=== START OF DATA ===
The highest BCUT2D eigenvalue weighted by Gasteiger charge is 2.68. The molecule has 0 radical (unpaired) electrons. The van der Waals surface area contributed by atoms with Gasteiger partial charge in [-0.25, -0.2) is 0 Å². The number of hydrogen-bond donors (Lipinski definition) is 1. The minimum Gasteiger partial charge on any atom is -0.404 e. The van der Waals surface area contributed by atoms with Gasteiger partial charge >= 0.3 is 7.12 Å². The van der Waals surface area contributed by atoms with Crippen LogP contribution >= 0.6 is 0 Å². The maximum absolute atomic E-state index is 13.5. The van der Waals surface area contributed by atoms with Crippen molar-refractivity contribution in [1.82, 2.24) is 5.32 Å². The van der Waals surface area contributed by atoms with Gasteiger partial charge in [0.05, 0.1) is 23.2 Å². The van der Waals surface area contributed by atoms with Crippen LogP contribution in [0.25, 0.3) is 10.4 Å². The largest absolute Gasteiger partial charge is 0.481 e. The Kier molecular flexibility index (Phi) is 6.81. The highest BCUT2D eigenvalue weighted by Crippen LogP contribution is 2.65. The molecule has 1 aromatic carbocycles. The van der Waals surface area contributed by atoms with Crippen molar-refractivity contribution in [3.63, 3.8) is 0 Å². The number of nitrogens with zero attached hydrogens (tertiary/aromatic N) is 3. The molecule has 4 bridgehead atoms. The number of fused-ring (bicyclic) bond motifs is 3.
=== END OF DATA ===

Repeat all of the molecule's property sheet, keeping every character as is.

The highest BCUT2D eigenvalue weighted by Gasteiger charge is 2.68. The molecule has 0 radical (unpaired) electrons. The van der Waals surface area contributed by atoms with Gasteiger partial charge in [-0.25, -0.2) is 0 Å². The number of hydrogen-bond donors (Lipinski definition) is 1. The minimum Gasteiger partial charge on any atom is -0.404 e. The van der Waals surface area contributed by atoms with Gasteiger partial charge >= 0.3 is 7.12 Å². The van der Waals surface area contributed by atoms with Crippen LogP contribution >= 0.6 is 0 Å². The maximum absolute atomic E-state index is 13.5. The van der Waals surface area contributed by atoms with Crippen molar-refractivity contribution in [1.82, 2.24) is 5.32 Å². The van der Waals surface area contributed by atoms with Gasteiger partial charge in [0.05, 0.1) is 23.2 Å². The van der Waals surface area contributed by atoms with Crippen LogP contribution in [0.25, 0.3) is 10.4 Å². The largest absolute Gasteiger partial charge is 0.481 e. The Kier molecular flexibility index (Phi) is 6.81. The highest BCUT2D eigenvalue weighted by Crippen LogP contribution is 2.65. The molecule has 1 aromatic carbocycles. The van der Waals surface area contributed by atoms with Crippen molar-refractivity contribution in [3.63, 3.8) is 0 Å². The number of nitrogens with zero attached hydrogens (tertiary/aromatic N) is 3. The molecule has 4 bridgehead atoms. The number of fused-ring (bicyclic) bond motifs is 3.